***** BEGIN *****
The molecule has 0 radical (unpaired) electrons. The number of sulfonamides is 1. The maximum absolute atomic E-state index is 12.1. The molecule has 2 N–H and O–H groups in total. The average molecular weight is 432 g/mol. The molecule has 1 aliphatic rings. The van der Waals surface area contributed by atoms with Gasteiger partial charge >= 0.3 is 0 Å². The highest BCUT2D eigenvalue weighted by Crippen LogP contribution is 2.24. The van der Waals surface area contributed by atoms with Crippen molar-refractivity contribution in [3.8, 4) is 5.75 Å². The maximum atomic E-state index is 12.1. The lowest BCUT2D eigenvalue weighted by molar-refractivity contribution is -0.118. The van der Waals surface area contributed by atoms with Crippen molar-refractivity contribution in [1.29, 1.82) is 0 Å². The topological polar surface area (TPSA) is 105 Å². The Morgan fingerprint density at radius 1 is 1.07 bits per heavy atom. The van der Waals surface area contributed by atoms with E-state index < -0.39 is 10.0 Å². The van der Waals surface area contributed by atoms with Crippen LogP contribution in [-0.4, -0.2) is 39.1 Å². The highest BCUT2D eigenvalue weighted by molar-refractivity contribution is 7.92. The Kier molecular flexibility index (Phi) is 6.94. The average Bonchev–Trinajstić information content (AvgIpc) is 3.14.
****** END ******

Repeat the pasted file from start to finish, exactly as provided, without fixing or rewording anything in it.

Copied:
The molecule has 0 radical (unpaired) electrons. The number of sulfonamides is 1. The maximum absolute atomic E-state index is 12.1. The molecule has 2 N–H and O–H groups in total. The average molecular weight is 432 g/mol. The molecule has 1 aliphatic rings. The van der Waals surface area contributed by atoms with Gasteiger partial charge >= 0.3 is 0 Å². The highest BCUT2D eigenvalue weighted by Crippen LogP contribution is 2.24. The van der Waals surface area contributed by atoms with Crippen molar-refractivity contribution in [3.8, 4) is 5.75 Å². The maximum atomic E-state index is 12.1. The lowest BCUT2D eigenvalue weighted by molar-refractivity contribution is -0.118. The van der Waals surface area contributed by atoms with Crippen molar-refractivity contribution in [1.29, 1.82) is 0 Å². The topological polar surface area (TPSA) is 105 Å². The Morgan fingerprint density at radius 1 is 1.07 bits per heavy atom. The van der Waals surface area contributed by atoms with E-state index < -0.39 is 10.0 Å². The van der Waals surface area contributed by atoms with Crippen LogP contribution in [-0.4, -0.2) is 39.1 Å². The highest BCUT2D eigenvalue weighted by molar-refractivity contribution is 7.92. The Kier molecular flexibility index (Phi) is 6.94. The average Bonchev–Trinajstić information content (AvgIpc) is 3.14.